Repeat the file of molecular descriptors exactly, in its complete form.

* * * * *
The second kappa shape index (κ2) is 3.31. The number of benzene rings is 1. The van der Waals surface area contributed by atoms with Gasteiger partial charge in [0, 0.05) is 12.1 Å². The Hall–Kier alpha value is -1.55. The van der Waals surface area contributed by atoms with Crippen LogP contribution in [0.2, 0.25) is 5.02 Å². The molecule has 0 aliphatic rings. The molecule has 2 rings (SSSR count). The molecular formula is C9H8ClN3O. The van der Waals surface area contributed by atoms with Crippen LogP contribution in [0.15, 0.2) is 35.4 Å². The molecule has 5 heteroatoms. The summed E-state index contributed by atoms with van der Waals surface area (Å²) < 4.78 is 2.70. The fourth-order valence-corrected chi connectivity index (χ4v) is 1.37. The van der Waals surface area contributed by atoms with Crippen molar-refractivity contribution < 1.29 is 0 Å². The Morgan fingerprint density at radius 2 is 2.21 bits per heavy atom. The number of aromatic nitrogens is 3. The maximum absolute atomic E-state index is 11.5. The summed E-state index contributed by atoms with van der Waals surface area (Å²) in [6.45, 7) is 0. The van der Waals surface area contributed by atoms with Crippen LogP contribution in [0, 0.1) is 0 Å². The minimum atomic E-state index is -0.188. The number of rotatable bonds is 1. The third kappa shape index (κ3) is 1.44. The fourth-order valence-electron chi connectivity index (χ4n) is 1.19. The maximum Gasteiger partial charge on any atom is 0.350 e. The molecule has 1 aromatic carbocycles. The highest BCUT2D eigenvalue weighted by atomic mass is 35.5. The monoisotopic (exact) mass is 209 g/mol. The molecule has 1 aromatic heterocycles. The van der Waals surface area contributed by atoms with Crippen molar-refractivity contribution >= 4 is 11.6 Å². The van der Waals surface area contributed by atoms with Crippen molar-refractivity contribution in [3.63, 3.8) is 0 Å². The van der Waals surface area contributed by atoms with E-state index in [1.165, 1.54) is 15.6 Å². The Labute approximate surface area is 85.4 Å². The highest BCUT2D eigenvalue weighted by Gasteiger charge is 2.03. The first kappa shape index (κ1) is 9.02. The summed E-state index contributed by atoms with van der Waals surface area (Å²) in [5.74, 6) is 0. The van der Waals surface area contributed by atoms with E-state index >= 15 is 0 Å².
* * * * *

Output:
The second kappa shape index (κ2) is 3.31. The number of benzene rings is 1. The van der Waals surface area contributed by atoms with Gasteiger partial charge in [0, 0.05) is 12.1 Å². The Hall–Kier alpha value is -1.55. The van der Waals surface area contributed by atoms with Crippen LogP contribution in [0.2, 0.25) is 5.02 Å². The molecule has 0 aliphatic rings. The molecule has 2 rings (SSSR count). The molecular formula is C9H8ClN3O. The van der Waals surface area contributed by atoms with Crippen LogP contribution in [0.15, 0.2) is 35.4 Å². The molecule has 5 heteroatoms. The summed E-state index contributed by atoms with van der Waals surface area (Å²) < 4.78 is 2.70. The fourth-order valence-corrected chi connectivity index (χ4v) is 1.37. The van der Waals surface area contributed by atoms with Crippen molar-refractivity contribution < 1.29 is 0 Å². The Morgan fingerprint density at radius 2 is 2.21 bits per heavy atom. The number of aromatic nitrogens is 3. The maximum absolute atomic E-state index is 11.5. The summed E-state index contributed by atoms with van der Waals surface area (Å²) in [6.45, 7) is 0. The van der Waals surface area contributed by atoms with Crippen LogP contribution in [0, 0.1) is 0 Å². The minimum atomic E-state index is -0.188. The number of rotatable bonds is 1. The third kappa shape index (κ3) is 1.44. The fourth-order valence-electron chi connectivity index (χ4n) is 1.19. The maximum Gasteiger partial charge on any atom is 0.350 e. The molecule has 1 aromatic carbocycles. The highest BCUT2D eigenvalue weighted by atomic mass is 35.5. The monoisotopic (exact) mass is 209 g/mol. The molecule has 1 aromatic heterocycles. The van der Waals surface area contributed by atoms with Crippen molar-refractivity contribution >= 4 is 11.6 Å². The van der Waals surface area contributed by atoms with Crippen molar-refractivity contribution in [3.63, 3.8) is 0 Å². The van der Waals surface area contributed by atoms with E-state index in [1.165, 1.54) is 15.6 Å². The Labute approximate surface area is 85.4 Å². The highest BCUT2D eigenvalue weighted by Gasteiger charge is 2.03. The first kappa shape index (κ1) is 9.02. The summed E-state index contributed by atoms with van der Waals surface area (Å²) in [5.74, 6) is 0. The van der Waals surface area contributed by atoms with E-state index >= 15 is 0 Å².